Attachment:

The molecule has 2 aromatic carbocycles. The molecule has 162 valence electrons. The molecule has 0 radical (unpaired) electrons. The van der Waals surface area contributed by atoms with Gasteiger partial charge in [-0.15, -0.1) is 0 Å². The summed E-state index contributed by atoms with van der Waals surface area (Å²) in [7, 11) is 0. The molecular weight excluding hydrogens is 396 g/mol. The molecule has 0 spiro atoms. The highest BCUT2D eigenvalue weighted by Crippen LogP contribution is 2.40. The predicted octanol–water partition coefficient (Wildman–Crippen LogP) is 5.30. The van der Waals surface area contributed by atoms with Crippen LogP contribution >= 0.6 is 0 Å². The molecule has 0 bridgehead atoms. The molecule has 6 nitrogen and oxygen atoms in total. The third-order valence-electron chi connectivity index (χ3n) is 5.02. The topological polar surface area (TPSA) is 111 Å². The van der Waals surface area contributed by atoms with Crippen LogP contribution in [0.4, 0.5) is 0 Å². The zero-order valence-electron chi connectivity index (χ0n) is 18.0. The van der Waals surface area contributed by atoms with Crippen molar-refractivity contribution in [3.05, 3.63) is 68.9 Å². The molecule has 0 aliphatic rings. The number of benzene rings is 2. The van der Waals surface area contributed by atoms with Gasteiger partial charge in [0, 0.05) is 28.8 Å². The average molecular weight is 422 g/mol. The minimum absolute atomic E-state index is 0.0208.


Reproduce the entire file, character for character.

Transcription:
The molecule has 2 aromatic carbocycles. The molecule has 162 valence electrons. The molecule has 0 radical (unpaired) electrons. The van der Waals surface area contributed by atoms with Gasteiger partial charge in [-0.15, -0.1) is 0 Å². The summed E-state index contributed by atoms with van der Waals surface area (Å²) in [7, 11) is 0. The molecular weight excluding hydrogens is 396 g/mol. The molecule has 0 spiro atoms. The highest BCUT2D eigenvalue weighted by Crippen LogP contribution is 2.40. The predicted octanol–water partition coefficient (Wildman–Crippen LogP) is 5.30. The van der Waals surface area contributed by atoms with Crippen LogP contribution >= 0.6 is 0 Å². The molecule has 0 bridgehead atoms. The molecule has 6 nitrogen and oxygen atoms in total. The third-order valence-electron chi connectivity index (χ3n) is 5.02. The topological polar surface area (TPSA) is 111 Å². The van der Waals surface area contributed by atoms with Crippen LogP contribution in [0.4, 0.5) is 0 Å². The zero-order valence-electron chi connectivity index (χ0n) is 18.0. The van der Waals surface area contributed by atoms with Crippen molar-refractivity contribution in [3.05, 3.63) is 68.9 Å². The molecule has 0 aliphatic rings. The number of benzene rings is 2. The van der Waals surface area contributed by atoms with Gasteiger partial charge in [0, 0.05) is 28.8 Å². The average molecular weight is 422 g/mol. The minimum absolute atomic E-state index is 0.0208.